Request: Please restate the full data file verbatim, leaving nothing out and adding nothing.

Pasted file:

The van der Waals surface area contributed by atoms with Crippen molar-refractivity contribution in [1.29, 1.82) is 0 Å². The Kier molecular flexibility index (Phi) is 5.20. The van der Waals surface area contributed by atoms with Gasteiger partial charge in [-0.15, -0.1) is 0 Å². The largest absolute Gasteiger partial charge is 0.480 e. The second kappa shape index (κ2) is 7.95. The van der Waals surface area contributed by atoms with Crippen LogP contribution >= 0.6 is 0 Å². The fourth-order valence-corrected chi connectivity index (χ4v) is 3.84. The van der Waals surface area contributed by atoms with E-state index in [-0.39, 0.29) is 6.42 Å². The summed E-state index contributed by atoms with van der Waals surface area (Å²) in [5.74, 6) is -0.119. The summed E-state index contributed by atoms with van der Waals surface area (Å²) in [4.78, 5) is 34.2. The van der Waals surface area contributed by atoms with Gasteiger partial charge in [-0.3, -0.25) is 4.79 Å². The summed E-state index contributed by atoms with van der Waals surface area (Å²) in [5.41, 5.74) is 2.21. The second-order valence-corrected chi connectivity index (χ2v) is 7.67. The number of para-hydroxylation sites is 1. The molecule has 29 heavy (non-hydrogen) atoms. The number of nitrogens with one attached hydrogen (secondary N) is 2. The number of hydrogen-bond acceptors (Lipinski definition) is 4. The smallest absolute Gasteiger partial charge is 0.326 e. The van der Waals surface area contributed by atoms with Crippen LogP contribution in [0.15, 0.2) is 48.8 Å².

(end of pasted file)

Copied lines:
The van der Waals surface area contributed by atoms with Crippen molar-refractivity contribution in [1.29, 1.82) is 0 Å². The Kier molecular flexibility index (Phi) is 5.20. The van der Waals surface area contributed by atoms with Gasteiger partial charge in [-0.15, -0.1) is 0 Å². The largest absolute Gasteiger partial charge is 0.480 e. The second kappa shape index (κ2) is 7.95. The van der Waals surface area contributed by atoms with Crippen LogP contribution >= 0.6 is 0 Å². The fourth-order valence-corrected chi connectivity index (χ4v) is 3.84. The van der Waals surface area contributed by atoms with E-state index in [-0.39, 0.29) is 6.42 Å². The summed E-state index contributed by atoms with van der Waals surface area (Å²) in [5.74, 6) is -0.119. The summed E-state index contributed by atoms with van der Waals surface area (Å²) in [4.78, 5) is 34.2. The van der Waals surface area contributed by atoms with Gasteiger partial charge in [-0.3, -0.25) is 4.79 Å². The summed E-state index contributed by atoms with van der Waals surface area (Å²) in [5.41, 5.74) is 2.21. The second-order valence-corrected chi connectivity index (χ2v) is 7.67. The number of para-hydroxylation sites is 1. The molecule has 29 heavy (non-hydrogen) atoms. The number of nitrogens with one attached hydrogen (secondary N) is 2. The number of hydrogen-bond acceptors (Lipinski definition) is 4. The smallest absolute Gasteiger partial charge is 0.326 e. The van der Waals surface area contributed by atoms with Crippen LogP contribution in [0.15, 0.2) is 48.8 Å².